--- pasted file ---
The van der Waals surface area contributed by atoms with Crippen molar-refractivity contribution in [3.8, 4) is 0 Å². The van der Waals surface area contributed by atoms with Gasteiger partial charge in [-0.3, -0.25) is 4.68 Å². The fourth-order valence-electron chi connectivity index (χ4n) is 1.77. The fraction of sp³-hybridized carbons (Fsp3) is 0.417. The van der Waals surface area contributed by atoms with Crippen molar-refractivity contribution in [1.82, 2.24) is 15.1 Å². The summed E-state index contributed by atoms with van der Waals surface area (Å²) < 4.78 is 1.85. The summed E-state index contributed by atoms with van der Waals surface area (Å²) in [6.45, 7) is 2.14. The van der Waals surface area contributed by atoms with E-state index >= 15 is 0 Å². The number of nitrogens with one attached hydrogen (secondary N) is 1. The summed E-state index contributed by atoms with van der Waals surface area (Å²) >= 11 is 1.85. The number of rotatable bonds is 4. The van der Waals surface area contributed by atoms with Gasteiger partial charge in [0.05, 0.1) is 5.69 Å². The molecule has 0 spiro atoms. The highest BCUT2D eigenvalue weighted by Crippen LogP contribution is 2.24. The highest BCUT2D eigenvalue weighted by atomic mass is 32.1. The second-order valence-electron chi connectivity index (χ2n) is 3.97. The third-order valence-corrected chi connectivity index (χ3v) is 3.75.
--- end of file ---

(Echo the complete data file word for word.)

The van der Waals surface area contributed by atoms with Crippen molar-refractivity contribution in [3.8, 4) is 0 Å². The van der Waals surface area contributed by atoms with Gasteiger partial charge in [-0.3, -0.25) is 4.68 Å². The fourth-order valence-electron chi connectivity index (χ4n) is 1.77. The fraction of sp³-hybridized carbons (Fsp3) is 0.417. The van der Waals surface area contributed by atoms with Crippen molar-refractivity contribution in [1.82, 2.24) is 15.1 Å². The summed E-state index contributed by atoms with van der Waals surface area (Å²) < 4.78 is 1.85. The summed E-state index contributed by atoms with van der Waals surface area (Å²) in [6.45, 7) is 2.14. The van der Waals surface area contributed by atoms with E-state index >= 15 is 0 Å². The number of nitrogens with one attached hydrogen (secondary N) is 1. The summed E-state index contributed by atoms with van der Waals surface area (Å²) >= 11 is 1.85. The number of rotatable bonds is 4. The van der Waals surface area contributed by atoms with Gasteiger partial charge in [0.05, 0.1) is 5.69 Å². The molecule has 0 spiro atoms. The highest BCUT2D eigenvalue weighted by Crippen LogP contribution is 2.24. The highest BCUT2D eigenvalue weighted by atomic mass is 32.1. The second-order valence-electron chi connectivity index (χ2n) is 3.97. The third-order valence-corrected chi connectivity index (χ3v) is 3.75.